Summer 2007: after two enormous sequels which, combined, grossed over $1.6 billion, Sony and Marvel were on a high thanks to Sam Raimi’s record-breaking Spider-Man and Spider-Man 2. A third film was announced swiftly afterwards — Raimi would return and wanted the Sandman and Vulture as his villains. Producer Avi Arad had another idea: Venom. Hesitant to include him due to his “lack of humanity”, Raimi agreed and Topher Grace was — surprisingly — cast in the role.
But fans weren’t happy with the film’s depiction of the character, seemingly added almost as an afterthought, and given Raimi’s reluctance, the whole endeavour fell short despite big box office. The result was that the franchise was rebooted. There are many problems with Brock/Venom in SM3 but perhaps the biggest was not having the character as the main antagonist of the film. The hope with Venom is that while the film will proffer a different way of telling the story sans Spider-Man, it will allow for a fully-rendered character. And if it can be told compellingly enough through the lens of a few different comic-book strands, then fans will flock to it.
Embracing The Da-R-k Side
We know there was a great deal of trepidation about Venom, but after the film was announced, news that it was going to embrace its inherent dark side and follow in the footsteps of Deadpool, Logan and the Marvel Netflix shows with an R-rating, pleased fans.
Since then, however, talk escalated that if there was to be any hope of a Marvel Cinematic Universe crossover in the future, a more accessible PG-13 rating was the aim, meaning that cuts would perhaps have to be made. While some think that Spider-Man may make an appearance in Venom, it will likely only be brief, so it seems like a missed opportunity to push the envelope a little and stand out from the Marvel pack. And after all, there’s no reason why any future MCU crossover can’t dial back the violence and horror. We were sold an R-rated Venom movie, but it looks like we won’t be getting what was advertised. Would that Sony make a bold decision and stick to the original plan.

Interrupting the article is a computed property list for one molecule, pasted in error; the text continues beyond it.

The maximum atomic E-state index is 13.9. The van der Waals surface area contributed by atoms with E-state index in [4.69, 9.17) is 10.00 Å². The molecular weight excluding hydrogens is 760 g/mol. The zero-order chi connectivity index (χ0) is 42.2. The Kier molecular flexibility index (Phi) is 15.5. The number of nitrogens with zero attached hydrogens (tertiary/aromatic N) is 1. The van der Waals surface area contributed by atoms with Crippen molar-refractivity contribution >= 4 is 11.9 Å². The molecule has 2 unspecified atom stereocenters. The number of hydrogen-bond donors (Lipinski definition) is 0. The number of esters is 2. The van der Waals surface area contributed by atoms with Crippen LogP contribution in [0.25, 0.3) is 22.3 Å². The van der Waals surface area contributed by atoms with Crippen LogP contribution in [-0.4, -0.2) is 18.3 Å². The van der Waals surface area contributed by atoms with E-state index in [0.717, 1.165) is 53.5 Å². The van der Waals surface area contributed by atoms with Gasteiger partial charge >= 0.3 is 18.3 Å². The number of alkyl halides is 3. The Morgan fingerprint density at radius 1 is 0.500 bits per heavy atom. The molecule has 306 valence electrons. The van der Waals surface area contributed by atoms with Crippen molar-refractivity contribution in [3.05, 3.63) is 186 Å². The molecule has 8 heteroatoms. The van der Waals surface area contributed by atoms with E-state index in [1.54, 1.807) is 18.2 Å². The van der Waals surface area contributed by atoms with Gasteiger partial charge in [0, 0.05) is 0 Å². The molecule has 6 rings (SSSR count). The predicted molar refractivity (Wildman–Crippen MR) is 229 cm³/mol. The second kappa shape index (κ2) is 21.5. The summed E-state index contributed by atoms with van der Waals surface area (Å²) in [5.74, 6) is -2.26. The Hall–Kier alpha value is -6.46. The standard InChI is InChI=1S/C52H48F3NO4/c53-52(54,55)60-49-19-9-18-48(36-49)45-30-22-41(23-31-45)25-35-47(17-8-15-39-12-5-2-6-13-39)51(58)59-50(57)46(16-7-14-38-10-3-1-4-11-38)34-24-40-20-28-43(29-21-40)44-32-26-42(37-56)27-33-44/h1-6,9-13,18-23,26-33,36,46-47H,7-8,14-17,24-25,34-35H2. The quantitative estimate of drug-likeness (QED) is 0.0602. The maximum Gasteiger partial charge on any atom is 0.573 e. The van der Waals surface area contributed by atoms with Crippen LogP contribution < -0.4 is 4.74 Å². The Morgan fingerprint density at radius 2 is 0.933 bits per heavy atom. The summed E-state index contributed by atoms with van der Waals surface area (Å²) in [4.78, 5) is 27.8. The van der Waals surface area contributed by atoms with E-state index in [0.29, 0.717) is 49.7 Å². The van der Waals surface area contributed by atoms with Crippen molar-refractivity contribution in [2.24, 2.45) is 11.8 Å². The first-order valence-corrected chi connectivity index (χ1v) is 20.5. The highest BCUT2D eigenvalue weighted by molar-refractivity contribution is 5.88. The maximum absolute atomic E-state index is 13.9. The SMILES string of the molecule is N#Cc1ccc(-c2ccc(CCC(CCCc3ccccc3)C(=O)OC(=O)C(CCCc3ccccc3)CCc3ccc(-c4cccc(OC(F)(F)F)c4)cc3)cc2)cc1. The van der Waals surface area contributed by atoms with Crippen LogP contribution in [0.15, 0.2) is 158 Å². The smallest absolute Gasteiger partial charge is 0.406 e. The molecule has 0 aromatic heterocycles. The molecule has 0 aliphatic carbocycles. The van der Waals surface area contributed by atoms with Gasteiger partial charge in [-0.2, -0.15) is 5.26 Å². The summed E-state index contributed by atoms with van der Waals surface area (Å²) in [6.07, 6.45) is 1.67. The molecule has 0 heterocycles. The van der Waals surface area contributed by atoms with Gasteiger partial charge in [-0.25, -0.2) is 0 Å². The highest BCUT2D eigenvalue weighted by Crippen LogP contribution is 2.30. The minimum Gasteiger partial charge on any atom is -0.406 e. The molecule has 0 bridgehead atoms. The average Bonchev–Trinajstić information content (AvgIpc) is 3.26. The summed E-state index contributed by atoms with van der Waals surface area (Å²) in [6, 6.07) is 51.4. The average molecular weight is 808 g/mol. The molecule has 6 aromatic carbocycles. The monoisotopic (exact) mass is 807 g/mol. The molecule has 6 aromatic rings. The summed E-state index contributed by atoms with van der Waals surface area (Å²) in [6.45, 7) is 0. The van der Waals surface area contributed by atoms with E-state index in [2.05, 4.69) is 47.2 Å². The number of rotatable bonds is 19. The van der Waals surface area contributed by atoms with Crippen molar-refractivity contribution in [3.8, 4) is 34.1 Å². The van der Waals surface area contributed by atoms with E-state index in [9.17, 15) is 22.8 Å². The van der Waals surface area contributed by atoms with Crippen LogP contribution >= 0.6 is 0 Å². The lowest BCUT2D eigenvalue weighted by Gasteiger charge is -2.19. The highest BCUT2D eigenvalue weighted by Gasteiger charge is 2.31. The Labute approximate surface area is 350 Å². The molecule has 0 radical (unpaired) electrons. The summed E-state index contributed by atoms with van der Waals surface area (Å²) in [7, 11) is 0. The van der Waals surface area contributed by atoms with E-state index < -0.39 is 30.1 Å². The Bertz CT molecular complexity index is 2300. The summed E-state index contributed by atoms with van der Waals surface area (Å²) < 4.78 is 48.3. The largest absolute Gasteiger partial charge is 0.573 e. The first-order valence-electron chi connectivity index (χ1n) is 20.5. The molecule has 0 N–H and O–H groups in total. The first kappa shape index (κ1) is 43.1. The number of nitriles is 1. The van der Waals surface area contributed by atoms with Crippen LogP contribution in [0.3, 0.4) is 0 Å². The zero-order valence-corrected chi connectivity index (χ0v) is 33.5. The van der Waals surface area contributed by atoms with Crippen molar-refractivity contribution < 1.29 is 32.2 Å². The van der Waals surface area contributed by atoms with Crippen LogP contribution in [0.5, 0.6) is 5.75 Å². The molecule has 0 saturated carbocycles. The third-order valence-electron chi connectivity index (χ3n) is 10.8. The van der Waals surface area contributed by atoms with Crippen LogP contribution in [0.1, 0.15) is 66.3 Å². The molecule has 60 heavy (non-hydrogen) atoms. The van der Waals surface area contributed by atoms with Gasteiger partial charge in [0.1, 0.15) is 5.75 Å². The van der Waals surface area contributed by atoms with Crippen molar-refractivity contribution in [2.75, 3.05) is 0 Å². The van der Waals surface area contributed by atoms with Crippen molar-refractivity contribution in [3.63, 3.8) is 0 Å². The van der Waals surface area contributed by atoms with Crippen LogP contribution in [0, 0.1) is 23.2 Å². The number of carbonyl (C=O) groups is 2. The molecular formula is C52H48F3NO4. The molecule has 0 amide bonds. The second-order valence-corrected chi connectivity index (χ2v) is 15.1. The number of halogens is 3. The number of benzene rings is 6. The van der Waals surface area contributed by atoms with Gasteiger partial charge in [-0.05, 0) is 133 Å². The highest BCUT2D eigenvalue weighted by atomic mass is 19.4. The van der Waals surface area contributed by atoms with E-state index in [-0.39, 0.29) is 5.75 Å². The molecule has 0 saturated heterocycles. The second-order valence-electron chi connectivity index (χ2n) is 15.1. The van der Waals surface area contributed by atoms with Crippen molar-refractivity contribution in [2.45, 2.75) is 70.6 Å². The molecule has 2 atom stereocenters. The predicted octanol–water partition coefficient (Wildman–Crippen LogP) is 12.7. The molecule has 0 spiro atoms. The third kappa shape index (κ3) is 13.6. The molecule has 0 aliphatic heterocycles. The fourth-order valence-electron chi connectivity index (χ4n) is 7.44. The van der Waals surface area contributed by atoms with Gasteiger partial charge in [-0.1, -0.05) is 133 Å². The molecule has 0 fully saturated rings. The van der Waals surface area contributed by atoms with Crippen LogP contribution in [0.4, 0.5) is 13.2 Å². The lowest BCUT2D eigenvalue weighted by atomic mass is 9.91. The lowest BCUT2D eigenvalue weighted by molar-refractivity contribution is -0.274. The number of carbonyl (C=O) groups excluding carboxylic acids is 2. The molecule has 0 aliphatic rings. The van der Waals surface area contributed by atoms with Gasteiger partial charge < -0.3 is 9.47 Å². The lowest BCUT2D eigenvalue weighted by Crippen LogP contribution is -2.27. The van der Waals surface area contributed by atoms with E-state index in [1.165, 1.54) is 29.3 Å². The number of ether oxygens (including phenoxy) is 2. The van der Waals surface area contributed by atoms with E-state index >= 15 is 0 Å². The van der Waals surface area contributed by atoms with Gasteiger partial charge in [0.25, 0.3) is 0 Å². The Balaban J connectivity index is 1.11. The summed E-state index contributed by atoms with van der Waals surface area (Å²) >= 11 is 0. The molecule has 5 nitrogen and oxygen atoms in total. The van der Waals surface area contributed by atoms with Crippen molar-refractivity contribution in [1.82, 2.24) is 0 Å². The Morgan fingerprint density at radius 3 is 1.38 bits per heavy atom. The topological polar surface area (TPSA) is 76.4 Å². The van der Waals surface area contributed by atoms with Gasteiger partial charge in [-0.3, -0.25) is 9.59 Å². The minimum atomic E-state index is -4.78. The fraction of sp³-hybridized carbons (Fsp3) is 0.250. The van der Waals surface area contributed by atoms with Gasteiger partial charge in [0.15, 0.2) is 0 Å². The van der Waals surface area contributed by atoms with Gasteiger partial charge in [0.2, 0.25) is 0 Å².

That Friendly Neighbourhood Guy
We’ve already mentioned him but let’s explore the webslinger and his connection to Venom further. Is he a part of Venom or not? There are so many conflicting messages about the how and why concerning the hero’s absence from the film, with producer Amy Pascal saying last year to FilmStarts that “there’s a chance” that he could be involved.
More recently, director Ruben Fleischer told The Los Angeles Times: “I honestly don’t know what I’m allowed to say. I mean, I know the answer …” So just what is the truth? Well, we think it’s fair to say that our favourite Kid from Queens will make an appearance. In fact, given all the negative talk around the film’s rating and the lack of the White Spider on Venom’s suit, amongst other things, including him in the film is a no-brainer, even if it’s only on a screen. That said, given how Fleischer is talking, it’s a good bet that the long-rumoured cameo will become a reality this October when the film opens.
Venom hits screens in the UK on October 3, Australia on October 4 and the US on October 5.